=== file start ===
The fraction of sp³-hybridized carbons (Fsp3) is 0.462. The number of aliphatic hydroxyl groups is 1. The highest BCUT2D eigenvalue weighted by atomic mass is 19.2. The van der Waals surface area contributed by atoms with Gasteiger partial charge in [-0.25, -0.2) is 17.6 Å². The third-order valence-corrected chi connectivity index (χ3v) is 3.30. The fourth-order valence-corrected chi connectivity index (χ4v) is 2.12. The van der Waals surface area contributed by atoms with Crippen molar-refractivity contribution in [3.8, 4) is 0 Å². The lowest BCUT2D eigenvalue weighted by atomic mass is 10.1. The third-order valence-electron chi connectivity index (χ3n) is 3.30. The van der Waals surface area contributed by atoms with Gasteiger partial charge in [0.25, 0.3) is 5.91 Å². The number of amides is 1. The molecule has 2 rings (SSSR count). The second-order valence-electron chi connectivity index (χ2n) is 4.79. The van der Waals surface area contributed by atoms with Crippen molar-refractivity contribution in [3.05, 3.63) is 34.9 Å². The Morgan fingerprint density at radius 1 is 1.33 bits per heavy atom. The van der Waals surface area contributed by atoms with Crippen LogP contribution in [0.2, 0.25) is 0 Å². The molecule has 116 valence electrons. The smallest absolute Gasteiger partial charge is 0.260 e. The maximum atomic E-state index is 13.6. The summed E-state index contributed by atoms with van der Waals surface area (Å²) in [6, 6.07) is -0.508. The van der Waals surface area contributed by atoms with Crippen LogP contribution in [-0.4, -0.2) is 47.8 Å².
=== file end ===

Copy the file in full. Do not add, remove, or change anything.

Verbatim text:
The fraction of sp³-hybridized carbons (Fsp3) is 0.462. The number of aliphatic hydroxyl groups is 1. The highest BCUT2D eigenvalue weighted by atomic mass is 19.2. The van der Waals surface area contributed by atoms with Gasteiger partial charge in [-0.25, -0.2) is 17.6 Å². The third-order valence-corrected chi connectivity index (χ3v) is 3.30. The fourth-order valence-corrected chi connectivity index (χ4v) is 2.12. The van der Waals surface area contributed by atoms with Crippen molar-refractivity contribution in [3.8, 4) is 0 Å². The lowest BCUT2D eigenvalue weighted by atomic mass is 10.1. The third-order valence-electron chi connectivity index (χ3n) is 3.30. The van der Waals surface area contributed by atoms with Gasteiger partial charge in [0.25, 0.3) is 5.91 Å². The number of amides is 1. The molecule has 2 rings (SSSR count). The second-order valence-electron chi connectivity index (χ2n) is 4.79. The van der Waals surface area contributed by atoms with Crippen molar-refractivity contribution in [3.05, 3.63) is 34.9 Å². The Morgan fingerprint density at radius 1 is 1.33 bits per heavy atom. The van der Waals surface area contributed by atoms with Crippen LogP contribution in [0.2, 0.25) is 0 Å². The molecule has 116 valence electrons. The smallest absolute Gasteiger partial charge is 0.260 e. The maximum atomic E-state index is 13.6. The summed E-state index contributed by atoms with van der Waals surface area (Å²) in [6, 6.07) is -0.508. The van der Waals surface area contributed by atoms with Crippen LogP contribution in [-0.4, -0.2) is 47.8 Å².